Bee Pollen as a Superfood
Bee pollen is flower pollen collected by honeybees that is packed into pellets and used as the primary food source for the hive. It’s made up of simple sugars, protein, minerals & vitamins, carbohydrates and fatty acids. While the foraging bees don’t eat bee pollen as-is, it can be harvested for humans and eaten in this form as our stomachs contain the necessary enzymes for it to be broken down and digested.
Honeybees collect pollen, partly, by using static electricity. They are covered in hair and simply flying through the air creates a static charge strong enough for pollen to stick to them when they land on flowers. Once they have a large amount of pollen stuck to their body, they will brush it down to the thicker bristled hairs on their legs and pack it on tightly. They will continue going to as many blooms necessary to collect about half their weight in pollen and until the packed pollen on their legs resembles a small ball. These balls of pollen are what is harvested by beekeepers for our consumption. Entrance reducers are put onto beehives to limit the size of the opening to the hive. When the bees enter, they have to squeeze their way in, and it knocks the pollen into a trap for collection. This is how we get the granules like in the photo above.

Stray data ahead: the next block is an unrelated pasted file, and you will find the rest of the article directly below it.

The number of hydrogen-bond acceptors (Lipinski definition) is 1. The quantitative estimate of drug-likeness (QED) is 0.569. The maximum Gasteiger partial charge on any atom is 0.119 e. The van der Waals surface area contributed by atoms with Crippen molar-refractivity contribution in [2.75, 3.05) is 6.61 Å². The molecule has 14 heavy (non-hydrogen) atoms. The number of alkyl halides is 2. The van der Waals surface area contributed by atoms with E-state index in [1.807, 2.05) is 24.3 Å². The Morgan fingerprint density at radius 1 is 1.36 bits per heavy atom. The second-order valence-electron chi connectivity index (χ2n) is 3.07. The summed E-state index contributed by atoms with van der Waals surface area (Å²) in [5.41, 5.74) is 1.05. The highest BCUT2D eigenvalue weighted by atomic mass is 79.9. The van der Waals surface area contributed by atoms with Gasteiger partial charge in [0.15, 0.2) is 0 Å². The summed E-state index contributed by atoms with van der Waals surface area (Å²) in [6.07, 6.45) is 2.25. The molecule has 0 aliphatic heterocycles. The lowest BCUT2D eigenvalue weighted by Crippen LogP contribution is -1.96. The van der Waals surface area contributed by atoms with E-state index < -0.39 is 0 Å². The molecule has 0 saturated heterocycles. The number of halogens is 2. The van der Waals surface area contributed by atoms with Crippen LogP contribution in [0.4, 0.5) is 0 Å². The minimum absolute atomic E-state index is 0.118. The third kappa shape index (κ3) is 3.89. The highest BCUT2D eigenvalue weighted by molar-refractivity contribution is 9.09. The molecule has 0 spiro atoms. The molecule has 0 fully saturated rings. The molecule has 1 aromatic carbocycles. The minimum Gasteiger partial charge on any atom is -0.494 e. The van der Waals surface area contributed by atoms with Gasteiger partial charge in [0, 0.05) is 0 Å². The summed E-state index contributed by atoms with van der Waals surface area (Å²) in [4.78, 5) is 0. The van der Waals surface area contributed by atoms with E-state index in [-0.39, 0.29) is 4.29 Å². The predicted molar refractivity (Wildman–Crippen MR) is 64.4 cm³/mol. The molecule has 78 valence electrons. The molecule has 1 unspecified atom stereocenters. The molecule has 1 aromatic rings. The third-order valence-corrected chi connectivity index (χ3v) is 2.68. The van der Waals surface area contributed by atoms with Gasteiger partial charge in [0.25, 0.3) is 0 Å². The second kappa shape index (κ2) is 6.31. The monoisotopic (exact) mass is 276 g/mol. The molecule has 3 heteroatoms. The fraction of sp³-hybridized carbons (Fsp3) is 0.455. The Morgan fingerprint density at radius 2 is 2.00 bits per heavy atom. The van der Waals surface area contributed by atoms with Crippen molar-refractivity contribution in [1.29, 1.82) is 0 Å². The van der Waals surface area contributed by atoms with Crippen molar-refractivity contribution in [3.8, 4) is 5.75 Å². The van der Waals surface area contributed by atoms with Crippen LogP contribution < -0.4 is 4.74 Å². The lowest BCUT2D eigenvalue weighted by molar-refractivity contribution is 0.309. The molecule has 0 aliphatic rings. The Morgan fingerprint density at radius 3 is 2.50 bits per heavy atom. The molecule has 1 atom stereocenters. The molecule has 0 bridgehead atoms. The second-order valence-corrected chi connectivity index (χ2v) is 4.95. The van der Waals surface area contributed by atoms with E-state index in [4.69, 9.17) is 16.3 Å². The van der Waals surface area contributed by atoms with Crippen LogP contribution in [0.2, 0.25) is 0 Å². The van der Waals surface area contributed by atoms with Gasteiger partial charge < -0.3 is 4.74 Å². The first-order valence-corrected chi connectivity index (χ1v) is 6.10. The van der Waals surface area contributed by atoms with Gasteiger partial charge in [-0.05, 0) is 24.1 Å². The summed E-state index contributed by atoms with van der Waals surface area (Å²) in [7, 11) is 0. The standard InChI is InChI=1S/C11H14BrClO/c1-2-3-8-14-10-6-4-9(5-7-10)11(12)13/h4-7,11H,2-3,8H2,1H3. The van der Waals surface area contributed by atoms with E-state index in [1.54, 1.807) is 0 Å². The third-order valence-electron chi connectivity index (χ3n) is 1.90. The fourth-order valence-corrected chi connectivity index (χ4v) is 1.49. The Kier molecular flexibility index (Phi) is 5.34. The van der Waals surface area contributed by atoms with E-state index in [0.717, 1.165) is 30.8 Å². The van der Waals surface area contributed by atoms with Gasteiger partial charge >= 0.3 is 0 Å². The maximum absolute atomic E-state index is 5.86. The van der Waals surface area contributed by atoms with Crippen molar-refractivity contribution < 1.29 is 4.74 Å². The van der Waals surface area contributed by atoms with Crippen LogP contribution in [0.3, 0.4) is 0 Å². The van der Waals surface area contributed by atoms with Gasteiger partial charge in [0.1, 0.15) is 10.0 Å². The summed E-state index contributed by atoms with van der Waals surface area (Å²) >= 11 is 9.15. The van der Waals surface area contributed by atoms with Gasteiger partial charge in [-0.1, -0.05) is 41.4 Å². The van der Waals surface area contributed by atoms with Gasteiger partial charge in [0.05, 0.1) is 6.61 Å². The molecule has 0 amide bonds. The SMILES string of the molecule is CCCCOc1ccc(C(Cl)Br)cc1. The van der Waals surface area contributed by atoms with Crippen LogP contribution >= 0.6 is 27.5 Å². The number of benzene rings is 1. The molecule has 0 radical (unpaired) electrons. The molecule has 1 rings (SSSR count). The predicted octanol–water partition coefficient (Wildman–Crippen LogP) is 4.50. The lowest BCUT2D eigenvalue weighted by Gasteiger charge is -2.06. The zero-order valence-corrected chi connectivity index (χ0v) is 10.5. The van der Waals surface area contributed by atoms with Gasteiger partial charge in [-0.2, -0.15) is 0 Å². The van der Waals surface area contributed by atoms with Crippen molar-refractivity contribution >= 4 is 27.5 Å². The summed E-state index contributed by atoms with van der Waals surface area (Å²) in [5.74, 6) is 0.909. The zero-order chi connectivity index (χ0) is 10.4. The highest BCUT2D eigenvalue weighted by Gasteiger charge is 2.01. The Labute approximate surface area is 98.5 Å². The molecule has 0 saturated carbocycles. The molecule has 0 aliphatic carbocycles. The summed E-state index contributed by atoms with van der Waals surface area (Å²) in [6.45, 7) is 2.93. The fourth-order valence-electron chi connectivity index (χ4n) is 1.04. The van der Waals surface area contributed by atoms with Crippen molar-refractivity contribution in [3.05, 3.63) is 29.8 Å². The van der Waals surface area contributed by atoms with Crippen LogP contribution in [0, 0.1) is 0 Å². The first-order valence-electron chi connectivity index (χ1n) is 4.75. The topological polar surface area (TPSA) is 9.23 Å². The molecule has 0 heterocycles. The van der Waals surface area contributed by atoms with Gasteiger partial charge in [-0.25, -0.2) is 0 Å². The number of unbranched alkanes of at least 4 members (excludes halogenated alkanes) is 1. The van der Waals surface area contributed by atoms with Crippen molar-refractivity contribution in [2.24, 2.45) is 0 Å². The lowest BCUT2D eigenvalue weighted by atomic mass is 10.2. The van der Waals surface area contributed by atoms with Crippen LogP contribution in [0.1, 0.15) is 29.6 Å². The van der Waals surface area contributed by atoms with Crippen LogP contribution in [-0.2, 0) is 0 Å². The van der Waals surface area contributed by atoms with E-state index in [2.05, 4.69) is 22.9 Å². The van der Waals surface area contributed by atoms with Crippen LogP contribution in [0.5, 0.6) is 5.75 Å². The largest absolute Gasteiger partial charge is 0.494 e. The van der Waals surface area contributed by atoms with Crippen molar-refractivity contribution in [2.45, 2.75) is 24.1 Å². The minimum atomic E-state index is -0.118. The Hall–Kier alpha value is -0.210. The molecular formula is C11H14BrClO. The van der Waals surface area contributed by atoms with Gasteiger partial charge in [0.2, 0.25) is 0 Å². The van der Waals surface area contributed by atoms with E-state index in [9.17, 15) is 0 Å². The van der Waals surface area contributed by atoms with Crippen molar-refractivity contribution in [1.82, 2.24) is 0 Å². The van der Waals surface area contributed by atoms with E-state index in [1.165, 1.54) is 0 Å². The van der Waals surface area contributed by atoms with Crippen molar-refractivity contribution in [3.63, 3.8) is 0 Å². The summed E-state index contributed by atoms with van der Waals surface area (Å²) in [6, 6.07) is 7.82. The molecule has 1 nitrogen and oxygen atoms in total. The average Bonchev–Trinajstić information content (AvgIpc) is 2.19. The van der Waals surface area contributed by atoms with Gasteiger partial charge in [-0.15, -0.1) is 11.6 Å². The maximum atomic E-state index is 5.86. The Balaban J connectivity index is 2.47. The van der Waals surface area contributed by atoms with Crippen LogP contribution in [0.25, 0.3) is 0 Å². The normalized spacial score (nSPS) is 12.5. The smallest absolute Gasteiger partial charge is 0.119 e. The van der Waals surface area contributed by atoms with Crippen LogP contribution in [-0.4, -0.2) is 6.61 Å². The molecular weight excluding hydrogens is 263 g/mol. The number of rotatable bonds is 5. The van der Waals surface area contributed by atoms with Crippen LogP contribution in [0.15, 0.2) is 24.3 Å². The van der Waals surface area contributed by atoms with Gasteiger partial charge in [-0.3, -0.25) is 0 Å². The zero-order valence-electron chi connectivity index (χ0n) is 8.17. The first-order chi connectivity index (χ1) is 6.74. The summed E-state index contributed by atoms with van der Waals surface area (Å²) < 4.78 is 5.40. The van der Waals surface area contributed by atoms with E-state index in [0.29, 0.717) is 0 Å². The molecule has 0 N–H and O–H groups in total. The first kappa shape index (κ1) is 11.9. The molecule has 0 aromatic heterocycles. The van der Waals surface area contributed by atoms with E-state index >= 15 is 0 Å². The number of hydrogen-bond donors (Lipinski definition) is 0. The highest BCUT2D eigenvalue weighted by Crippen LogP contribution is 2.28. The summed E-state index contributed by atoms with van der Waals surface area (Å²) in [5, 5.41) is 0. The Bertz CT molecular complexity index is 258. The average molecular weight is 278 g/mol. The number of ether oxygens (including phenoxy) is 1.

Inside the hive, forager bees pass the pollen from their legs to other worker bees who then seal it into comb chambers along with small amounts of nectar and saliva. This induces a fermentation process and creates “bee-bread”, a form of pollen that can be easily digested by the bees. Bee-bread stays sealed and stored until it’s ready to be eaten. As you can imagine, food that sustains the life of a highly active honeybee colony has to be rich in nutrients. And it certainly is. Bee pollen is 25% protein and contains all 22 essential amino acids along with essential vitamins such as Vitamin A, B, D, E and C. It is considered nature’s most complete superfood and can be used as nutrient supplement or as an allergy alleviation. Consuming bee pollen helps allergies by helping your body build resistance through ingestion. It is potent and does not need to be consumed in large quantities. If you’d like to work bee pollen into your diet, try sprinkling 1/4 teaspoon over your yogurt, cereal or salad. Serving amounts can be increased or decreased as needed.